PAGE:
Regrettably, by the time I left PNG, a helicopter had become helikopta, but when I first arrived it was still a mixmasta bilong Jesus (‘Mixmaster belonging to Jesus’). There is poetry in these constructions.
Another wonderful and expressive phrase in Tok Pisin is maus wara, literally ‘mouth water’. Because the word wara (‘water’) in a different context is used to mean diarrhoea, maus wara means verbal diarrhoea or meaningless talk.
This can be expanded into the phrase maus wara man to mean ‘someone who is all talk’. A frequently used insult in Tok Pisin is the phrase, Yu maus wara man tasol (you’re just all talk).
Another logical word in Pidgin is the word for friend – wantok. The origin is ‘one talk’ or one who speaks the same language, therefore a friend or fellow kin.
My favourite word, and to my knowledge the longest single word in Tok Pisin, is the word for ‘piano’.
My word processor’s spell check comes close to exploding when I try to write this as a single word in Tok Pisin: ‘bigpelabokisigatwaitpelatusnabilakpelatusnaysaposyupaitimikraiautnoguttru.’
The literal breakdown in English is: a piano is a ‘big box with white teeth and black teeth which, if you strike it, cries out loudly’.
I don’t think anyone could dispute that this is an accurate description of a piano.
I have read recently that there is some controversy now over whether this word was really used to describe a piano or was just a joke. I can attest that I heard it used with my own ears more than once.
Pronouns are very simple: mi, yu, and em are respectively I, you, and he/she/it/them.
Yupela (‘you fellow’) is the plural form of ‘you’ (or, ‘you all’).
There are two words for ‘we’, and this removes an ambiguity that can occur in English. The word yumi (‘you me’) means we, including the person being addressed. The word mipela means we, excluding the person who is being addressed.
So, for example, if I were to say to you, yumi drinkim bia, that means, ‘We, including you, are drinking beer.’ However, the phrase mipela drinkim bia means, ‘We are drinking beer but we don’t have any for you.’
The past and future are indicated simply using the words pinis (‘finish’) for past and bai for future.
Mi wokim pinis means ‘I have completed the job’ or ‘I worked’. Bai mi wokim means ‘I will work’. To go pinis is ‘to leave’.
There is an interesting construction that combines the past and perfect constructions to convey a certain meaning. The phrase bai mi go pinis literally means ‘I will have gone’, but is used to mean ‘I will leave’ with an implication of permanency.
When expats leave PNG for the last time, they are said to have gon pinis or ‘gone finish’.
Despite the somewhat cumbersome vocabulary, it is possible to convey subtleties of meaning in Tok Pisin.
The word for ‘break’ or ‘broken’ is bagarap, derived from the common Australian expression ‘bugger up’. My favourite example of this was the safety information card aboard a Talair flight.
The Tok Pisin word for ‘aircraft’ is balus, which can also mean bird. The origin of this word is unclear, but I remember being told that it was derived from one of the tribal languages of southern New Ireland.
Anyway, a propeller plane is a balus, while a jet is a simok balus. The first time I boarded a Talair flight from Lae to Rabaul, I was handed a card captioned, Sapos balus i bagarap: ‘Suppose the airplane buggers up (crashes)’.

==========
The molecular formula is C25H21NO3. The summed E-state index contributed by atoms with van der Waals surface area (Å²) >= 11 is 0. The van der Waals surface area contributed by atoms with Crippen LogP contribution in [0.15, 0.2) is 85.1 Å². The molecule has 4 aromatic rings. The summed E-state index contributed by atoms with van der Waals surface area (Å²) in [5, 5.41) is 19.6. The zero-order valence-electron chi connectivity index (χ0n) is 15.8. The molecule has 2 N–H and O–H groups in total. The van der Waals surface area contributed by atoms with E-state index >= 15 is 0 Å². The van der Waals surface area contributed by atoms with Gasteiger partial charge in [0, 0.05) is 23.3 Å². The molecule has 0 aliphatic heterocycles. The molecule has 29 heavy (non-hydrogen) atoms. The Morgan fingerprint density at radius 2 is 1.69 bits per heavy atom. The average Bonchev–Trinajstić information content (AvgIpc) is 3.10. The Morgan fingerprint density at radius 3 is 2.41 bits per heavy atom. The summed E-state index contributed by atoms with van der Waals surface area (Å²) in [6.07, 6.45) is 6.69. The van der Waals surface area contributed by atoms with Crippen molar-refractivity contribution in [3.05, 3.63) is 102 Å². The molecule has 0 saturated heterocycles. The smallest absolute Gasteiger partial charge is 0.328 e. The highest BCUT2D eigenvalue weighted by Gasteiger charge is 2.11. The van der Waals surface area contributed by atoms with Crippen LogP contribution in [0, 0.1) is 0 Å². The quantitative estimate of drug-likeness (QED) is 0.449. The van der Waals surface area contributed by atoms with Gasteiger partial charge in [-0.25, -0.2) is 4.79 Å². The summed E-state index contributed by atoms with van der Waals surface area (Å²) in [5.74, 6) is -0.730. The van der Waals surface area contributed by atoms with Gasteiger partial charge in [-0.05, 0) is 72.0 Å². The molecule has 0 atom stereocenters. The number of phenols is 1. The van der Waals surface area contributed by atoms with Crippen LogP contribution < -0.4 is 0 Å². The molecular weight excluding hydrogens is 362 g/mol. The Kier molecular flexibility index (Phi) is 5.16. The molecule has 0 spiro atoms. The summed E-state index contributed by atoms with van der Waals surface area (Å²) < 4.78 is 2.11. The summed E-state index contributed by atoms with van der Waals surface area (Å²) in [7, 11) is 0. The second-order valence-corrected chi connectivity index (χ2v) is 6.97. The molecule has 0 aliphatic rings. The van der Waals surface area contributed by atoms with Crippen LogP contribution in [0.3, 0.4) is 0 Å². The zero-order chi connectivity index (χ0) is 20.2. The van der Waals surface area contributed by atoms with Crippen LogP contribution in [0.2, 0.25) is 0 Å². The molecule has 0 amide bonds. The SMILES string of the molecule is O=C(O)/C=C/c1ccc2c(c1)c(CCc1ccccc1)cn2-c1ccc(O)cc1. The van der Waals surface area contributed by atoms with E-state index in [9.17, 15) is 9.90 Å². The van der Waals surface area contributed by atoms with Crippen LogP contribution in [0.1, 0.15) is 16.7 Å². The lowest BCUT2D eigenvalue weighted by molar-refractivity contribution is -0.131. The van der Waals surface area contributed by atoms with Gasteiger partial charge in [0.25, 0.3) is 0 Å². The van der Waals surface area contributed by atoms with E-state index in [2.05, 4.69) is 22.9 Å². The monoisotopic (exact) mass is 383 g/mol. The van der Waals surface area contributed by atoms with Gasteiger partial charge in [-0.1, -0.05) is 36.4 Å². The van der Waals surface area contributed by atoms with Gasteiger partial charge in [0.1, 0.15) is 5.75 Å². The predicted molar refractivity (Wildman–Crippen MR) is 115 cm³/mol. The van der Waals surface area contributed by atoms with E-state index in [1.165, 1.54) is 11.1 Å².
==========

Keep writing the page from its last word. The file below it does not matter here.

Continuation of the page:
The word masta, obviously a relic of colonial days, referred to a ‘white man’. It was not necessarily a token of respect or indication of subservience, and in fact could be delivered in a sneering tone indicating disparagement.
I never became comfortable being addressed as masta. It just felt wrong.
The word misis meant ‘white woman’. The word man refers to an indigenous Melanesian man and the word meri refers to an indigenous Melanesian woman.
These words can also be applied to indicate the gender of other creatures as well. For example, a bull is a bulmakau man and a cow is a bulmakau meri.
I was back in PNG for the first time in 35 years last September and the words masta and misis seemed to have fallen out of favour, but I wasn’t there very long and I may be mistaken
The word pikinini does not evoke a connotation of slavery, as it does in the United States, but refers to ‘a child’ of any race. This led to the truly wonderful reference to Prince Charles in the Port Moresby press as nambawan pikanini bilong Misis Kwin: ‘number one child of the Queen’.
There is a wonderful and versatile phrase in Tok Pisin: em nau. The closest literal translation would be ‘well now’, but em nau packs considerably more meaning and occasionally, a fatalistic philosophy of life.
If a man complains that his head hurts because he drank too much beer last night, his friend may say in sympathy, ‘em nau’. Another man’s wife left him for a rich trader, ‘em nau’ – that sort of behaviour is regrettable but to be expected.
The Chinese trade store raised its prices for tinned mackerel and kerosene just when there was a food and fuel shortage developing. ‘Em nau.’
The helicopter was supposed to pick us up yesterday, but the weather closed in and we may be waiting on this hillside for several days. ‘Em nau.’
Those two short words can convey a great deal of meaning in a wide variety of situations: empathy; compassion; or fatalistic acceptance of circumstances which we cannot control.